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Some news is good news

We must take the current where it serves,
Or lose our ventures

It doesn’t matter who you talk to, the answer seems to be the same: construction is out of recession.

Hooray. About time too. We’ve been through the mill and back again since that fateful September day six years ago when Robert Peston took on the role of the small boy in the Emperor’s New Clothes fairytale and told the BBC News that Northern Rock had, effectively, run out of money.

A year later, Lehmann Brothers went to the wall and the you-know-what really hit the fan. I still don’t really understand all the financial shenanigans that went on to cause the global financial crisis. What I do understand, though, is that the failure of Northern Rock, of Lehmann Brothers and the almost-collapse of the rest of the UK banking system, had longer, deeper, more catastrophic consequences for this industry than could ever have been imagined in the heady days of early 2007.

It’s not over, either, by a long way. The ONS may well be sending out lovely, juicy stats about the rising output of the construction sector but the swingeing cuts the Coalition Government brought in to try and plug the gap in the country’s finances have gone deep and have further to go.

The head teacher of my children’s primary school told me the other day she’s never had to deal with a budget that’s been cut so savagely. Nor, in our affluent, staunchly middle-class corner of the south-east, has she ever seen so many calls upon the hardship fund from parents for whom there is just too much month left at the end of the money.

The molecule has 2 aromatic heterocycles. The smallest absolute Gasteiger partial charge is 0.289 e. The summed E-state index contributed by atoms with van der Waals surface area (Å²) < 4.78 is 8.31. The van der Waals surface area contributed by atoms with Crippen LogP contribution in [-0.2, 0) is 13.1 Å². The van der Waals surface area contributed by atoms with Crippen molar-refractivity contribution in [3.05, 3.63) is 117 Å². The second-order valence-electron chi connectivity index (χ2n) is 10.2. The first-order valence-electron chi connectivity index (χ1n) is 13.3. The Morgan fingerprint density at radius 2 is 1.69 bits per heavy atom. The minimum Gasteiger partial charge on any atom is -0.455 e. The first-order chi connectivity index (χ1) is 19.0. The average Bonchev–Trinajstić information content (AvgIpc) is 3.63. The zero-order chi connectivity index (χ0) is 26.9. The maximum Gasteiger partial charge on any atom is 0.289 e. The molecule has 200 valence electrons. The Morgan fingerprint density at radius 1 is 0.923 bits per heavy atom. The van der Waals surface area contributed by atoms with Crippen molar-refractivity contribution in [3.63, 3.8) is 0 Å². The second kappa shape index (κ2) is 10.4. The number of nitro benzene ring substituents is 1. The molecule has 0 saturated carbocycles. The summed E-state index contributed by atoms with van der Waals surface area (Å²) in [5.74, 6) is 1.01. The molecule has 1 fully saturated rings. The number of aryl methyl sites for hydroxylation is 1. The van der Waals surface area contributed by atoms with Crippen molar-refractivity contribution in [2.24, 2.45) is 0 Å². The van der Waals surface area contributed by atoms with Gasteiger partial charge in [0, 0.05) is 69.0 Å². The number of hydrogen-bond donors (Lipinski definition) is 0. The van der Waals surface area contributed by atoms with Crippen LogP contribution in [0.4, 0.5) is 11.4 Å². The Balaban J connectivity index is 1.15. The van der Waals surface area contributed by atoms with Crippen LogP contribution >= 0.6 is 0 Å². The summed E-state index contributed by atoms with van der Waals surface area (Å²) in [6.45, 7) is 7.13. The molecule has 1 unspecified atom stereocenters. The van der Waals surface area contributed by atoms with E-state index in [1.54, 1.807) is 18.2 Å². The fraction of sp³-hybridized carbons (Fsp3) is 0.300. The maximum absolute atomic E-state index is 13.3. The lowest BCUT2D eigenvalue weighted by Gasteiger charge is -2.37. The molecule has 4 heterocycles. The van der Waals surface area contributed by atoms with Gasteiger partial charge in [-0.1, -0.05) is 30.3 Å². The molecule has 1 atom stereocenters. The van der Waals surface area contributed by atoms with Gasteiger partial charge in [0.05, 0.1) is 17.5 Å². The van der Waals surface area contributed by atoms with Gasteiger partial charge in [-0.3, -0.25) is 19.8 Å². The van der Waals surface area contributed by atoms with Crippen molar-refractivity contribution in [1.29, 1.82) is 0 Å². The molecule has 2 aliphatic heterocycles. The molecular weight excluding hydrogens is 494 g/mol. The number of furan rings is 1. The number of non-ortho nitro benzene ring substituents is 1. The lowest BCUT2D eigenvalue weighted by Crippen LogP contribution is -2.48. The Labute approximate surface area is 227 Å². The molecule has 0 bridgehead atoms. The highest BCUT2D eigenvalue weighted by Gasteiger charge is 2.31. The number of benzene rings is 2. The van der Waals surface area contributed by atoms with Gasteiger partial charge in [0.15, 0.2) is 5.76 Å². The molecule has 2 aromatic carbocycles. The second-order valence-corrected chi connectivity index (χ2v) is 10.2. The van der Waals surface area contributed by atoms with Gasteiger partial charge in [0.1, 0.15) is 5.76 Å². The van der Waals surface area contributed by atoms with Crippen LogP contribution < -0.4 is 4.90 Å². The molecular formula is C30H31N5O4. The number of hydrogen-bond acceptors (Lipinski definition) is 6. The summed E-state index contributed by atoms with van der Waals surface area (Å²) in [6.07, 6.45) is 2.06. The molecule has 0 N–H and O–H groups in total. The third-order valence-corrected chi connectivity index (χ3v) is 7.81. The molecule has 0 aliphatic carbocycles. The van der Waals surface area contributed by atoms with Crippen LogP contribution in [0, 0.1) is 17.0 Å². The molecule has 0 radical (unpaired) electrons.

So, all that doom and gloom notwithstanding, it was lovely to have been involved in a bit of good news at the end of last week.

As reported on this site in July, Hanson Building Products were looking seriously at the possibility of re-opening the Claughton brickworks in the Lune Valley near Lancaster. Well, last week they announced that they’d decided to do just that and had set about recruiting workers for the plant, the majority of whom had been laid off from it in 2010.

BBC Radio Lancashire rang me at 7am to talk about the brick industry on their morning show on Friday (shameless self-promotion alert) to put the news about Claughton into a wider industry context. Hanson spokesman David Weeks also got the chance to explain just why they believe that now, the time is right, though he was given the more civilised timeslot of 8am.

What struck me is how big a deal this is for the people of Lancashire. Claughton has an aerial ropeway which brought the clay down from the quarry on Caton Moor to the brickworks, across the main A683 road. This has always been a real landmark for people in the area and there was real sadness when it closed.

Now, though, there’s a real sense of excitement that the works will be re-opening and re-employing local people once again.

The upturn that we’ve experienced so far this year has had a hugely positive effect on sales and revenue but we should also remember that this recession didn’t just hit companies. It hit people hard and it hurt.

So it’s great news that Hanson have decided that there’s enough viable business out there for it to justify re-opening Claughton and it’s especially good news for the people of the Lune Valley.

About Fiona Russell-Horne

Fiona Russell-Horne
Group Managing Editor across the BMJ portfolio.

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